Cambridge University scientists in Britain have developed a system of measuring animal welfare that enables reliable comparison across different types of pig farming.
This means that animal welfare can now, for the first time, be properly considered alongside other impacts of farming to help identify which farming systems are best.
This is vital for improving animal welfare in livestock production, at a time when demand for meat is rising globally and the way animals are farmed is changing — with concerns about the welfare of intensive and indoor systems.
Animal welfare assessments could also enable consumers to be better informed when choosing what to eat.
Britain has various labelling schemes for meat products to assure consumers that certain standards have been met. The team used their new system to test how the different labels compare in terms of animal welfare.
Farms producing ‘woodland’ labelled pork products scored best for pig welfare, followed by ‘organic’, then free-range, RSPCA assured, Red Tractor, and finally those with no certification.
Dr Harriet Bartlett, first author of the study, carried out this work while a researcher at the University of Cambridge’s Department of Veterinary Medicine.
Now a Research Associate in Sustainable Food Solutions at the University of Oxford, Dr Bartlett said:
“We have shown that it’s possible to reliably assess animal welfare on farms. This means decisions about which types of farm are better or worse for animal welfare can be based on proper calculations, rather than assumptions — as is currently the case.
“Now animal welfare can be included in overall assessments of farm sustainability alongside other measures like carbon emissions and biodiversity impacts, so we can make better informed decisions about how we choose to farm and what we choose to eat.”
Coming up with an overall measurement of animal welfare has previously been difficult because of disagreement on which factors are most important. For example, is a health problem more important than a behaviour problem? What level of welfare is good enough?
The new system assesses the quality of an animal’s life through a wide-ranging set of welfare measurements, reflecting a range of concerns about welfare. The results can be integrated into a single score to enable comparison across farms.
This will enable exploration of trade-offs between animal welfare and other issues of concern to consumers, such as the impact of farming on the environment.
The results are published today in the journal Proceedings of the Royal Society B.
Assessment of the pigs looked at everything from health problems like coughing, sneezing, and lameness, to the way they interacted: biting each other’s ears or tails, or engaging with their environment, for example.
Various scoring methods were tested — giving more or less weight to the different aspects of animal welfare — on 74 pig farming systems in the UK. The team were surprised to find that each method gave broadly the same overall result in terms of which farms, and types of farms, performed best and worst.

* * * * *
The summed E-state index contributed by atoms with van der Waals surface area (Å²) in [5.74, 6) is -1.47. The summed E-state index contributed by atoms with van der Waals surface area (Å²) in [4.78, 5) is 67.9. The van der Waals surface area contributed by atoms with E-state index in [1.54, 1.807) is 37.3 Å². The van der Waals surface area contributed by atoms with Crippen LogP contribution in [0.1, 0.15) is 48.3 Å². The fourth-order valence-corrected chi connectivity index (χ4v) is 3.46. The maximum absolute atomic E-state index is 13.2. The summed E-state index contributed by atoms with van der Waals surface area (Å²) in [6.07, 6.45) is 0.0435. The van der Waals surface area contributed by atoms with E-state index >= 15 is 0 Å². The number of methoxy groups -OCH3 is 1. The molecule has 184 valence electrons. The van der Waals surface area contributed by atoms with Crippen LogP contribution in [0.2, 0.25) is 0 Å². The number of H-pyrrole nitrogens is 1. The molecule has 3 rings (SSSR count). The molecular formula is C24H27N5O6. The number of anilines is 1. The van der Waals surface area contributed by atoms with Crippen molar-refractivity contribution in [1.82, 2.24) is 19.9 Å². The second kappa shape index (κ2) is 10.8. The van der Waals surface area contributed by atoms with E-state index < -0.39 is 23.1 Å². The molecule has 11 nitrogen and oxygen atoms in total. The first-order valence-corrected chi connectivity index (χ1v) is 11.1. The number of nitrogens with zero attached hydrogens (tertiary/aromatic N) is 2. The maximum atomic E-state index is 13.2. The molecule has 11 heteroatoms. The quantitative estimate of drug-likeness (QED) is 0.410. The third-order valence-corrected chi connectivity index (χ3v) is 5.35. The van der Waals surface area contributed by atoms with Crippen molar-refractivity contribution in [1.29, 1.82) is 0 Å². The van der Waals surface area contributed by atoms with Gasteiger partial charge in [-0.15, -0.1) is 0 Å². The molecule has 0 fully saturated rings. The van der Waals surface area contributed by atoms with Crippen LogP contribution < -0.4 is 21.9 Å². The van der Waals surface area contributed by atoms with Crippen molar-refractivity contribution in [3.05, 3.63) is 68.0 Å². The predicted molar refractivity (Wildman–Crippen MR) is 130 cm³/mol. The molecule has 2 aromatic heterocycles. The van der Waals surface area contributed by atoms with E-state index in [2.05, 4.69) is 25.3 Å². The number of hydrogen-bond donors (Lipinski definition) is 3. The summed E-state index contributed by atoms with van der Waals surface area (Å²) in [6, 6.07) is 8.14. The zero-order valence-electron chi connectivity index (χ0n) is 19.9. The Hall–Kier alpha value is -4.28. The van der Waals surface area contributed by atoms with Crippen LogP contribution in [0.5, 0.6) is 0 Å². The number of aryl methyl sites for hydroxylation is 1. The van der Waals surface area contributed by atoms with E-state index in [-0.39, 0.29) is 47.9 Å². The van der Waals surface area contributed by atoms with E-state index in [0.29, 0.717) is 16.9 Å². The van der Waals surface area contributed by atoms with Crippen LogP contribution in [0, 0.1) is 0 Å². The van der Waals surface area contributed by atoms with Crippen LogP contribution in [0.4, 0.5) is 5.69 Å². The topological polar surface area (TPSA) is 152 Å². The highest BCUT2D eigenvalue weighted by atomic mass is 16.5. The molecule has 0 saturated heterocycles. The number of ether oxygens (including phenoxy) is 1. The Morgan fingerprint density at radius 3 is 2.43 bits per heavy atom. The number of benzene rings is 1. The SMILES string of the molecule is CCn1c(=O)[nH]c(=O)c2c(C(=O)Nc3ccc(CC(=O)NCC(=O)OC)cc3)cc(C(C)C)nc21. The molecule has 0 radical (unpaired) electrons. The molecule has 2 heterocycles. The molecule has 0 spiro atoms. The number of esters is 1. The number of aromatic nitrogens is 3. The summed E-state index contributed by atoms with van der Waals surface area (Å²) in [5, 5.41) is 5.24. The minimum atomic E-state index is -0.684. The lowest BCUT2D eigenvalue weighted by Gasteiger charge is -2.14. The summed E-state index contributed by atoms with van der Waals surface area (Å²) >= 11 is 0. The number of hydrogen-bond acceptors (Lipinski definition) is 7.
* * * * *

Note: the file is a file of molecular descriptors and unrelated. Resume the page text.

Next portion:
Professor Andrew Balmford, from the University of Cambridge’s Department of Zoology, was involved in the study.
“Despite ongoing debate about how to measure animal welfare, we found we can identify which types of farms we might want to encourage and which we shouldn’t with reasonable consistency,” he said.
The new welfare measurements combine quality of life with length of life, and scores can be produced ‘per unit’ of production. The welfare scores can also allow several farms to be grouped together — for example when animals are kept on different farms at different growth stages.
Professor James Wood, from the University of Cambridge’s Department of Veterinary Medicine, also was involved in the study.
“This work opens up possibilities for greater rolling out of welfare assessment scores in food labelling, including in other species as well as pigs. Until now, the methods available have made this impractical,” he said.
The technique of ‘Life Cycle Assessment’ is widely used to quantify environmental impacts, such as greenhouse gas emissions and land use, across all stages of farm animal production. But until now there hasn’t been a way of measuring animal welfare that enables valid comparisons across different farming systems, so Life Cycle Assessments do not include it and as a result, welfare concerns have sometimes been overlooked.
Food production accounts for over a quarter of all global greenhouse gas emissions. Making farming systems more sustainable, in the face of growing global demand for meat, is a major challenge for farmers and the government.
‘Woodland’ labelled pork is from farms that provide at least partial tree cover for the pigs, and ‘Organic’provides outdoor access for the animals.
The ‘RSPCA assured’ label is welfare focused, while ‘Free range’ is not a formal assurance, but typically refers to fully outdoor farming systems.
Most UK pig farms produce ‘Red Tractor’ labelled pork, which has lower production costs — translating to a lower price for consumers.